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The authors Sai Zeng, Chun Tam, and Vivian Tam are familiar with the safety and management issues faced by construction firms. They pointed out that in this day and age there is a need not only for said firms to comply with occupational and safety management principles (OHS) but also those that can be found under the ISO 14001 for environment management as well as the ISO 9001 which is about quality management.
From the vantage point of investors and other stakeholders it is imperative to satisfy the requirements of these three management systems. This calls for integration, streamlining the Deming’s Cycle – plan, do, act, check – so that managers will only have to look at one integrated system and not three.
The authors are also familiar with the complexity and difficulty of the task at hand. Occupational safety is very much different from environmental management and quality management systems. The goal of OHS is to create a safe environment so that staff and construction workers can work without having to worry about objects falling on their head or get electrocuted by a live wire left unattended somewhere.
However, ISO 14001 is biased towards the protection of the environment and while there are many constraints as a result of the merger of these two systems, the addition of ISO 9001 further complicates the task for the managers. The proponents of this study had to develop a workable integrated system that seamlessly incorporates the best of all three.
The authors decided that the best way to achieve their goal of creating an integrated management system (“IMS”) is to use Failure Modes and Effects Analysis (“FMEA”) as a basis and backbone for their proposed IMS. This simply means that they intend to build a system that will help predict potential problem areas and the cause and effect on system performance.
Mathematically speaking this is illustrated using the formula RPN = O x S x D; wherein RPN means risk priority number and this can be derived by determining the occurrence (O), severity (S) and detection (D) ratings of a particular event.
In order to demonstrate the efficacy of their version of IMS, they used a case study that used FMEA as a risk management tool to anticipate problems relating to OHS, environment and quality management.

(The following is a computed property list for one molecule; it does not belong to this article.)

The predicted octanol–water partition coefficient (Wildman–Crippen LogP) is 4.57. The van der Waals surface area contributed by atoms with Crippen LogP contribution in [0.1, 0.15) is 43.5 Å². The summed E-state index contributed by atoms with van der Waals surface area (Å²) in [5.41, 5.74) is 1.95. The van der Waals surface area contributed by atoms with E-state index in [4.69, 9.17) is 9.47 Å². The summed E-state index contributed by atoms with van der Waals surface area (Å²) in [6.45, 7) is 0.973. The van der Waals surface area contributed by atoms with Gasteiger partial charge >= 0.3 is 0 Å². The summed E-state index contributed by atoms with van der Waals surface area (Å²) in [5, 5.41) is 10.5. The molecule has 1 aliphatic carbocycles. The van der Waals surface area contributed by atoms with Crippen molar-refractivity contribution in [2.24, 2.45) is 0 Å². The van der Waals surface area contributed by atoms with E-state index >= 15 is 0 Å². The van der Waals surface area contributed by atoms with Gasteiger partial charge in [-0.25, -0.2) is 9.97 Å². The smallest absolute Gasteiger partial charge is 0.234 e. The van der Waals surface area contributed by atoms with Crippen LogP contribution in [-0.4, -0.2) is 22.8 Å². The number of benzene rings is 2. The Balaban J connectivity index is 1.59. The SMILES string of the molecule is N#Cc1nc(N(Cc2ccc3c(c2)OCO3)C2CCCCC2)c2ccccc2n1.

The said IMS was used to improve the working conditions in an industrial building construction project located in the Jingqiao Development Zone of Shanghai. The case study was started with the identification of potential risks in each stage of the construction process.
Flaws in the Procedural Design
The scope of the study was limited on what the managers already expected to happen to the construction project based on previous experiences. This was not revealed explicitly in the report but one has to wonder how the proponents of the study were able to pinpoint risk categories especially when it comes to occurrence.
One possible explanation is that in the earliest possible stage of the construction of the said industrial building they already experienced electrocution, falling from heights, falling objects, fires and explosions etc.
This is acceptable because managers should begin their analysis based on their experience. However, the goal of the exercise is not only to predict what will happen with regards to OHS but also with matters relating to the environment and not just the people working on site.
There is also concern regarding the subjective nature of the Risk Priority Number especially when it comes to the severity (S) of an event and how the managers rated it in terms of acceptability of risks. There is also confusion on the use of two terms 1) undesirable and 2) unacceptable.
But based on the risk categories and specific events wherein these labels were used it seems that the managers only consider a risk factor as unacceptable if there is a high probability that a worker can die from such an event. But if there is low probability that a worker can be seriously injured then it is considered less of a priority.
Analysis of Data
Take for example the difference when it comes to classification and management of toxic wastes and suffocation versus roof related falls. The former was considered moderate and the latter was considered as unacceptable.
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This can be explained by the low occurrence of toxic wastes and suffocation but if one will look closely there is actually not much difference in occurrence compared to roof related falls. The real reason why it scored high on the list is the severity factor and again it has something to do with how an event can severely injure a construction worker.
The proponents of this study attempted to create an integrated management system using FMEA as the backbone for the said IMS. However, they were unable to demonstrate that it is possible using the procedures used in the said study.
There was a bias when it comes to OHS and less importance was given to environmental protection. Furthermore, it was not made clear how they were able to anticipate the environmental impact of the construction project.
The managers were focused on keeping their workers safe and to ensure that the project will continue without incident.
They scored high when it comes to integrating OHS safety concerns and how to increase the quality of the product by minimizing the risk on personnel but it is doubtful if the same effort was expended and the same resources were allocated to protect the environment. It is suggested that they use a different system to deal with environmental issues.
Stephans, R. (2004). System Safety for the 21st Century. New Jersey: John Wiley & Sons, Inc.
Zeng, S., C. Tam, & V. Tam. (2010). Integrating Safety, Environmental and Quality Risks for Project Management Using a FMEA Method. 21(1): pp. 44-52.